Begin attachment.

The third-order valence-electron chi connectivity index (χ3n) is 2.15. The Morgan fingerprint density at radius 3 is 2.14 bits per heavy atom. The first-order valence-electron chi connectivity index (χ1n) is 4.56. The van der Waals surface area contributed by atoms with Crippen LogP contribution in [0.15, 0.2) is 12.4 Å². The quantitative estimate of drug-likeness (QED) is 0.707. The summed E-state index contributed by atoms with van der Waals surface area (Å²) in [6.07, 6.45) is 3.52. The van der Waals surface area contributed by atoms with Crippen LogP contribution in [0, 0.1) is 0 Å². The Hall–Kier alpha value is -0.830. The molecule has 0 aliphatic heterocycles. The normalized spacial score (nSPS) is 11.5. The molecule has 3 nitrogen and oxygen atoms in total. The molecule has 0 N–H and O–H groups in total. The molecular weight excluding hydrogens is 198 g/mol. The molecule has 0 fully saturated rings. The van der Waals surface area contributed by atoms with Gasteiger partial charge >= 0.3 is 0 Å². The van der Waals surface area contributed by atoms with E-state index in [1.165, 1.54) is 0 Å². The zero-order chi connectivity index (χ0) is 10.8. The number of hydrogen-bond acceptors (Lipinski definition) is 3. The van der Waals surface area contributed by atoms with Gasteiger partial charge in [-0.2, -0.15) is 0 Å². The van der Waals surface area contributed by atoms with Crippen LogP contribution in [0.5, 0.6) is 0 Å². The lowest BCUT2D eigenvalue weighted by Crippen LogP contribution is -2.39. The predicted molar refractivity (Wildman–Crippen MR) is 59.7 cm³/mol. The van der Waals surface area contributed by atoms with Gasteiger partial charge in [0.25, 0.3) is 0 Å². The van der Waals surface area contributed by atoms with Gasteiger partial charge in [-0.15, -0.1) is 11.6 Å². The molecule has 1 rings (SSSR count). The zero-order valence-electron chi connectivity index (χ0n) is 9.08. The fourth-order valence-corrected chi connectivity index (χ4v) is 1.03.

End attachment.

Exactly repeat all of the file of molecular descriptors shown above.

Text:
The third-order valence-electron chi connectivity index (χ3n) is 2.15. The Morgan fingerprint density at radius 3 is 2.14 bits per heavy atom. The first-order valence-electron chi connectivity index (χ1n) is 4.56. The van der Waals surface area contributed by atoms with Crippen LogP contribution in [0.15, 0.2) is 12.4 Å². The quantitative estimate of drug-likeness (QED) is 0.707. The summed E-state index contributed by atoms with van der Waals surface area (Å²) in [6.07, 6.45) is 3.52. The van der Waals surface area contributed by atoms with Crippen LogP contribution in [0, 0.1) is 0 Å². The Hall–Kier alpha value is -0.830. The molecule has 0 aliphatic heterocycles. The normalized spacial score (nSPS) is 11.5. The molecule has 3 nitrogen and oxygen atoms in total. The molecule has 0 N–H and O–H groups in total. The molecular weight excluding hydrogens is 198 g/mol. The molecule has 0 fully saturated rings. The van der Waals surface area contributed by atoms with Gasteiger partial charge >= 0.3 is 0 Å². The van der Waals surface area contributed by atoms with E-state index in [1.165, 1.54) is 0 Å². The zero-order chi connectivity index (χ0) is 10.8. The number of hydrogen-bond acceptors (Lipinski definition) is 3. The van der Waals surface area contributed by atoms with Gasteiger partial charge in [-0.2, -0.15) is 0 Å². The van der Waals surface area contributed by atoms with Crippen LogP contribution in [0.5, 0.6) is 0 Å². The lowest BCUT2D eigenvalue weighted by Crippen LogP contribution is -2.39. The predicted molar refractivity (Wildman–Crippen MR) is 59.7 cm³/mol. The van der Waals surface area contributed by atoms with Gasteiger partial charge in [0.25, 0.3) is 0 Å². The van der Waals surface area contributed by atoms with Gasteiger partial charge in [-0.15, -0.1) is 11.6 Å². The molecule has 1 rings (SSSR count). The zero-order valence-electron chi connectivity index (χ0n) is 9.08. The fourth-order valence-corrected chi connectivity index (χ4v) is 1.03.